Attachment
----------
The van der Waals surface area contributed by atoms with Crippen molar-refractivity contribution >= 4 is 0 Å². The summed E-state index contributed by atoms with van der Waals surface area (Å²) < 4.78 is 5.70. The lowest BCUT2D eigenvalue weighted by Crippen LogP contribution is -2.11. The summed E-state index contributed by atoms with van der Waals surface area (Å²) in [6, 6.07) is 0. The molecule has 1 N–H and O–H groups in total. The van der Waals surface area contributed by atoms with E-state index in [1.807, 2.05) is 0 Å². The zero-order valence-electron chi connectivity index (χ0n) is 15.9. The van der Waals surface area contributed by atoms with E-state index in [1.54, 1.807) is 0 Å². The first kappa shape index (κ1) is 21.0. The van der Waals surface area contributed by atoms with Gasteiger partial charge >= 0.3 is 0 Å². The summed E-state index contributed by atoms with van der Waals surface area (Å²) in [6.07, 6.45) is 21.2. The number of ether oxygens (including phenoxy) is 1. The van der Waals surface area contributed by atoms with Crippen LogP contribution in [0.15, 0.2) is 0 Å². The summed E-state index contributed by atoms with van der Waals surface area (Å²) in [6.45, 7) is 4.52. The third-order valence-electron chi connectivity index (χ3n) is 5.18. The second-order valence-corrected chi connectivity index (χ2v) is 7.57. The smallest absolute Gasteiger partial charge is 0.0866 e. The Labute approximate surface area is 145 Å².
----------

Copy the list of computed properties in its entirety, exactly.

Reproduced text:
The van der Waals surface area contributed by atoms with Crippen molar-refractivity contribution >= 4 is 0 Å². The summed E-state index contributed by atoms with van der Waals surface area (Å²) < 4.78 is 5.70. The lowest BCUT2D eigenvalue weighted by Crippen LogP contribution is -2.11. The summed E-state index contributed by atoms with van der Waals surface area (Å²) in [6, 6.07) is 0. The molecule has 1 N–H and O–H groups in total. The van der Waals surface area contributed by atoms with E-state index in [1.807, 2.05) is 0 Å². The zero-order valence-electron chi connectivity index (χ0n) is 15.9. The van der Waals surface area contributed by atoms with E-state index in [1.54, 1.807) is 0 Å². The first kappa shape index (κ1) is 21.0. The van der Waals surface area contributed by atoms with Gasteiger partial charge >= 0.3 is 0 Å². The summed E-state index contributed by atoms with van der Waals surface area (Å²) in [6.07, 6.45) is 21.2. The number of ether oxygens (including phenoxy) is 1. The van der Waals surface area contributed by atoms with Crippen LogP contribution in [0.15, 0.2) is 0 Å². The summed E-state index contributed by atoms with van der Waals surface area (Å²) in [6.45, 7) is 4.52. The third-order valence-electron chi connectivity index (χ3n) is 5.18. The second-order valence-corrected chi connectivity index (χ2v) is 7.57. The smallest absolute Gasteiger partial charge is 0.0866 e. The Labute approximate surface area is 145 Å².